Six Years After Katrina, Let's Celebrate New Orleans

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Six Years After Katrina, Let's Celebrate New Orleans Six Years After Katrina, Let's Celebrate New Orleans
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Six Years After Katrina, Let's Celebrate New Orleans

by Megan Greenwell

September 4, 2011

To mark the six-year anniversary of Hurricane Katrina this week, we wanted to highlight articles and artwork from GOOD's New Orleans Issue, originally published in summer 2010. The issue included some sobering looks at the very real challenges New Orleans still faces, but it focused primarily on the people and organizations working to address them. You can see the New Orleans Issue archive or buy a print copy at the GOOD Store. Here are a few of our favorite things from the issue.

New Blood, Old Blood: Who Left and Who Stayed in New Orleans?

These glimpses of the big picture describe a New Orleans that has held onto much of its pre-storm population while attracting a better-educated, wealthier pool of newcomers. Sometimes, though, the most compelling evidence of Katrina's influence is in the individual stories of New Orleanians old and new. Here's a look at how the 2005 levee breaches changed the lives of nine people.

The NOLA 25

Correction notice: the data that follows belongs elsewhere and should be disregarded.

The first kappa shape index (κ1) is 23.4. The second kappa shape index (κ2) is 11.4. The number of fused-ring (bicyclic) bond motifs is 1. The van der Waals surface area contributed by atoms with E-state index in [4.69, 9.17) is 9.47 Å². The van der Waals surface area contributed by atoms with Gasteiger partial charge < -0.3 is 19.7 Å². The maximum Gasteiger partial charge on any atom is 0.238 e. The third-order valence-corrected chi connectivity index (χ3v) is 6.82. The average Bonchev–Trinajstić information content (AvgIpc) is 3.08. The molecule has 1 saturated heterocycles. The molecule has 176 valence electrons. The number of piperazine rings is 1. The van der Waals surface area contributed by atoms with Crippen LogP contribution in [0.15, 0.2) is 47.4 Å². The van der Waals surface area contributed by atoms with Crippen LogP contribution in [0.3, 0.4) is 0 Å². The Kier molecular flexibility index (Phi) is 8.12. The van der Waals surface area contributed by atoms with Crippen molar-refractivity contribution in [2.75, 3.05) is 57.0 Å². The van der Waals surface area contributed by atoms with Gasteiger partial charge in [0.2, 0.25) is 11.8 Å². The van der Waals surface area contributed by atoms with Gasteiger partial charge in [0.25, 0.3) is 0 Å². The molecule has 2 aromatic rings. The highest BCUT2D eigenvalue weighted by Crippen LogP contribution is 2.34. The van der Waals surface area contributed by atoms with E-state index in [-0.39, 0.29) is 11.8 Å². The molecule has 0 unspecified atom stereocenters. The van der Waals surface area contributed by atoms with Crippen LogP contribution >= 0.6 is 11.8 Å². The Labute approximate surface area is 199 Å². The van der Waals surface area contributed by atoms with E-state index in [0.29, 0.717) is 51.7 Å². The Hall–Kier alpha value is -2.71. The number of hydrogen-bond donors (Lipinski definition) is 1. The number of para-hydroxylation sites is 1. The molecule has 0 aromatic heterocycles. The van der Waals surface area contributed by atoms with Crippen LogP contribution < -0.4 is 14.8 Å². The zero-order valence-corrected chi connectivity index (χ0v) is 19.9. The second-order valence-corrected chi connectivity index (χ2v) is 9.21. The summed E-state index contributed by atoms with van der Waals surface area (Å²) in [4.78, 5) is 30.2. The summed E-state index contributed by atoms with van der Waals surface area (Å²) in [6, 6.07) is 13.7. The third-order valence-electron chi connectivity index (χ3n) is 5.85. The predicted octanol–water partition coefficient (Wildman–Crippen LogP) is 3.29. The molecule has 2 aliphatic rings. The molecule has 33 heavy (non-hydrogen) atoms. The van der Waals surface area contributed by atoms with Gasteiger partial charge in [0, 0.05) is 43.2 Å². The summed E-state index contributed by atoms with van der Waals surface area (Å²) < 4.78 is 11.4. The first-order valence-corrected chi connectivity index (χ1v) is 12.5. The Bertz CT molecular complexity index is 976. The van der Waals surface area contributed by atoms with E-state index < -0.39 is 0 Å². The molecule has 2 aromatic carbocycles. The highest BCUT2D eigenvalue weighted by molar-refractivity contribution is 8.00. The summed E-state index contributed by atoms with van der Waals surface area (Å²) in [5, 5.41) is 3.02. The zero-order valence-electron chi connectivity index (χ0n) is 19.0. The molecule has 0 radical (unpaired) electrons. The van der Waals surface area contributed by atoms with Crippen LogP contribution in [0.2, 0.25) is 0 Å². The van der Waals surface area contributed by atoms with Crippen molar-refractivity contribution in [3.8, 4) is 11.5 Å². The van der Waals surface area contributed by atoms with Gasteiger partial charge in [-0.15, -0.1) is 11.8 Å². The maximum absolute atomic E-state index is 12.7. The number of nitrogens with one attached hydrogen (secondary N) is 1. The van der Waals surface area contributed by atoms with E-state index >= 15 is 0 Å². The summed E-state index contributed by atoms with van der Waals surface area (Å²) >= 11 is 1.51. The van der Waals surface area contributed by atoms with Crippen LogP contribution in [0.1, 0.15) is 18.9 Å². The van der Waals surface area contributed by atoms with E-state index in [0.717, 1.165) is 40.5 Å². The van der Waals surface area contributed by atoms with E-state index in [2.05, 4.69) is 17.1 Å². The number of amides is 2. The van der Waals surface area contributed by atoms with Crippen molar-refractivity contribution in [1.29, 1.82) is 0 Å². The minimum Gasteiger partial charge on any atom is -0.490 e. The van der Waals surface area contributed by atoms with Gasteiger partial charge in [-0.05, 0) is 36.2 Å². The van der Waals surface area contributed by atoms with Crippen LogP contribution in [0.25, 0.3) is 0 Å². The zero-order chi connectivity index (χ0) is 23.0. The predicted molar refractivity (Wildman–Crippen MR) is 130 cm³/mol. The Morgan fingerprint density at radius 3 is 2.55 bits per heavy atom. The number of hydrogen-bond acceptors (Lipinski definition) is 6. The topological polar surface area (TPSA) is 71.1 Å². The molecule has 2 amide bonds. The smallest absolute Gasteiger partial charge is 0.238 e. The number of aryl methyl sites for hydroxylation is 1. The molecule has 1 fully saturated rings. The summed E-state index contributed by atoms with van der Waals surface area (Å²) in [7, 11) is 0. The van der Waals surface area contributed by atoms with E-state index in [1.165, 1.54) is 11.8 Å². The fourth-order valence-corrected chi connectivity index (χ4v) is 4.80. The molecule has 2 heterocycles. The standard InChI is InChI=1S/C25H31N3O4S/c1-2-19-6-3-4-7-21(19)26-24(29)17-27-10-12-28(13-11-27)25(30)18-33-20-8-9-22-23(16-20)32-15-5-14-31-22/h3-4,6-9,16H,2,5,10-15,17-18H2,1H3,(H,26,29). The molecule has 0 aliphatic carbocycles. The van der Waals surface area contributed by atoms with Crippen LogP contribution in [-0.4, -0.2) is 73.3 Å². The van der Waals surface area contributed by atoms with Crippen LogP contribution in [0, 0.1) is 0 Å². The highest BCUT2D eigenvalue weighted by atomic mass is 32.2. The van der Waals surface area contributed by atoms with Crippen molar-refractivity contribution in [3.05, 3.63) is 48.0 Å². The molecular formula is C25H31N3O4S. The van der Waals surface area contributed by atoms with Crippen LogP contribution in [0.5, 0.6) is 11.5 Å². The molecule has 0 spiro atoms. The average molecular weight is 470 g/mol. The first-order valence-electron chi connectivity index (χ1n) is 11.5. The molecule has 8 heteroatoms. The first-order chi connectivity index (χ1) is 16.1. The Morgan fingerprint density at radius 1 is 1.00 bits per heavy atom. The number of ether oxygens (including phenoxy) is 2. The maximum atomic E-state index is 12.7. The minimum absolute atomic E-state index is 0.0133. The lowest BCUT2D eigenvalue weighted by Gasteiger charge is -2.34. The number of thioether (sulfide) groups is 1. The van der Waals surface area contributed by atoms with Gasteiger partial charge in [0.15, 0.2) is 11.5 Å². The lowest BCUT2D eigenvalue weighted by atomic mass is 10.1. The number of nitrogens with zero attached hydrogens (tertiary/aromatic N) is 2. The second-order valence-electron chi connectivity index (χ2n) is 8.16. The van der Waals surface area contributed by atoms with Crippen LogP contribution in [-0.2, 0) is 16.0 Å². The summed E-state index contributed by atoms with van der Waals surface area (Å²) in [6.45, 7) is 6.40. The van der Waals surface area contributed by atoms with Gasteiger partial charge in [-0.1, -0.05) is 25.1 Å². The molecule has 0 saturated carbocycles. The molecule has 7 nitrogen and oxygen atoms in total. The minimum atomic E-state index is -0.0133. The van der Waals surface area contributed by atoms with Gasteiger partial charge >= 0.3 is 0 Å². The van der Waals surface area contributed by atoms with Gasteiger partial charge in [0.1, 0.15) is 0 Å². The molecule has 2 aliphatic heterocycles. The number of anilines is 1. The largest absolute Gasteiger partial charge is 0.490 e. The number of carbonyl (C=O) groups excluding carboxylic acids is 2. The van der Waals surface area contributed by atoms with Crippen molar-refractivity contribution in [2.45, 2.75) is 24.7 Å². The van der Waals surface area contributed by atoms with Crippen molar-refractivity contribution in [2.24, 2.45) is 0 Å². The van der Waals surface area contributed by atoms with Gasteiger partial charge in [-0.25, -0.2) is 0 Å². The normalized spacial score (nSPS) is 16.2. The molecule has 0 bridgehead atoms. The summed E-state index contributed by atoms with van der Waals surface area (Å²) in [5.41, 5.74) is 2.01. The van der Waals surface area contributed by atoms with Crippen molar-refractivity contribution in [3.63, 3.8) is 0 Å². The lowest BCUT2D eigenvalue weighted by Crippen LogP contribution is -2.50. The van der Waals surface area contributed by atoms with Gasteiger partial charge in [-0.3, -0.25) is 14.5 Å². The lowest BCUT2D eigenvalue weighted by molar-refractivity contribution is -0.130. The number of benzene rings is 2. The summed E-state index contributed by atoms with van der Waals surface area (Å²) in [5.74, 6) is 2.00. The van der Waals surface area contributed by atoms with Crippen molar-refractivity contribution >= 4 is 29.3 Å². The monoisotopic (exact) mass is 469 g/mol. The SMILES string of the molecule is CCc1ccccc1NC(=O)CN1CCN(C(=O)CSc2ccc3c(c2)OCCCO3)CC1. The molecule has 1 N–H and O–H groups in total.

Check out these short profiles of 25 of our favorite people, businesses, and organizations working in New Orleans right now. We apologize to everyone we couldn’t fit. Keep up the good work.

Let Me Charitain You: Measuring Artists' Impact on the Gulf—From Kanye to Treme

“The problems we’re trying to tackle here are billion-dollar problems, and if we get a $300,000 infusion we’re thrilled,” says Sweet Home New Orleans’s director, Jordan Hirsch. However, he notes, “the most beneficial actions I’ve seen have come from artists who physically came to the city, really took some time to absorb what was going on, and then crafted a response that made sense for them and the work that they do.”

The Eyes of the Storm: Lee Crum's Portraits of New Orleanians

Ask anyone why he or she lives in New Orleans and you'll likely hear the same answers, over and over again: the food, the drinking, the music, the architecture, the vibe. The photographer Lee Crum moved to the city for just those reasons; what he stayed for was the faces.

photo via (cc) Flickr user Beadmobile

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